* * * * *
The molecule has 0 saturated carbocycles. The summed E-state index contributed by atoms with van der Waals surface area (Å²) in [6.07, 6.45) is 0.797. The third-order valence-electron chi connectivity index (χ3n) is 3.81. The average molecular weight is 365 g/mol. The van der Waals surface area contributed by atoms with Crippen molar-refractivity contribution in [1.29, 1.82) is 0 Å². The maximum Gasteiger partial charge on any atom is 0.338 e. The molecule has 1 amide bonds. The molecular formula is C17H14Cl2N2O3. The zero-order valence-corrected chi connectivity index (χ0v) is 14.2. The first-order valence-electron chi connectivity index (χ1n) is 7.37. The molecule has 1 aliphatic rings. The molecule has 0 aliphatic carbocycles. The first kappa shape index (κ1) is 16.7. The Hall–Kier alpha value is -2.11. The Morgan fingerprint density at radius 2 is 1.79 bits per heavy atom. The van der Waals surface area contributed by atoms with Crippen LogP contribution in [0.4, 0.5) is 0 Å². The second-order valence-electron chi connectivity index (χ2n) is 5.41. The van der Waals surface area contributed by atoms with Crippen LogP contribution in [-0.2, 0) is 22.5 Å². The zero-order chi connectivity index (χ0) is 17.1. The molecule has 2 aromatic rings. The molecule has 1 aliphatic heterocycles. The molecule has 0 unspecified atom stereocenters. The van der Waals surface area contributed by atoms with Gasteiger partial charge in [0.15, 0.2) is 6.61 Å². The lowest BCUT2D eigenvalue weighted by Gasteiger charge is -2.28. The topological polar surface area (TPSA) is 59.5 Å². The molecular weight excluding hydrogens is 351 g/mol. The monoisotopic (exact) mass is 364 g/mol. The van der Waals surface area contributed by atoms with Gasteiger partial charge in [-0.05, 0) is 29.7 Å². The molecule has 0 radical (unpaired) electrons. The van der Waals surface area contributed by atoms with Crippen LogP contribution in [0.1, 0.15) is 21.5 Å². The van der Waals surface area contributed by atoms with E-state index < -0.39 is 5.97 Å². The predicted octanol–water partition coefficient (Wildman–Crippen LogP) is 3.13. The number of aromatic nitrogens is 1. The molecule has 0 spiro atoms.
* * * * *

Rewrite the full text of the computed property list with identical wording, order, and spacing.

The molecule has 0 saturated carbocycles. The summed E-state index contributed by atoms with van der Waals surface area (Å²) in [6.07, 6.45) is 0.797. The third-order valence-electron chi connectivity index (χ3n) is 3.81. The average molecular weight is 365 g/mol. The van der Waals surface area contributed by atoms with Crippen molar-refractivity contribution in [1.29, 1.82) is 0 Å². The maximum Gasteiger partial charge on any atom is 0.338 e. The molecule has 1 amide bonds. The molecular formula is C17H14Cl2N2O3. The zero-order valence-corrected chi connectivity index (χ0v) is 14.2. The first-order valence-electron chi connectivity index (χ1n) is 7.37. The molecule has 1 aliphatic rings. The molecule has 0 aliphatic carbocycles. The first kappa shape index (κ1) is 16.7. The Hall–Kier alpha value is -2.11. The Morgan fingerprint density at radius 2 is 1.79 bits per heavy atom. The van der Waals surface area contributed by atoms with Crippen LogP contribution in [0.4, 0.5) is 0 Å². The second-order valence-electron chi connectivity index (χ2n) is 5.41. The van der Waals surface area contributed by atoms with Crippen LogP contribution in [-0.2, 0) is 22.5 Å². The zero-order chi connectivity index (χ0) is 17.1. The molecule has 2 aromatic rings. The molecule has 1 aliphatic heterocycles. The molecule has 0 unspecified atom stereocenters. The van der Waals surface area contributed by atoms with Gasteiger partial charge in [0.15, 0.2) is 6.61 Å². The lowest BCUT2D eigenvalue weighted by Gasteiger charge is -2.28. The topological polar surface area (TPSA) is 59.5 Å². The molecular weight excluding hydrogens is 351 g/mol. The monoisotopic (exact) mass is 364 g/mol. The van der Waals surface area contributed by atoms with Gasteiger partial charge in [-0.05, 0) is 29.7 Å². The molecule has 0 radical (unpaired) electrons. The van der Waals surface area contributed by atoms with Crippen LogP contribution in [0.1, 0.15) is 21.5 Å². The van der Waals surface area contributed by atoms with E-state index < -0.39 is 5.97 Å². The predicted octanol–water partition coefficient (Wildman–Crippen LogP) is 3.13. The number of aromatic nitrogens is 1. The molecule has 0 spiro atoms.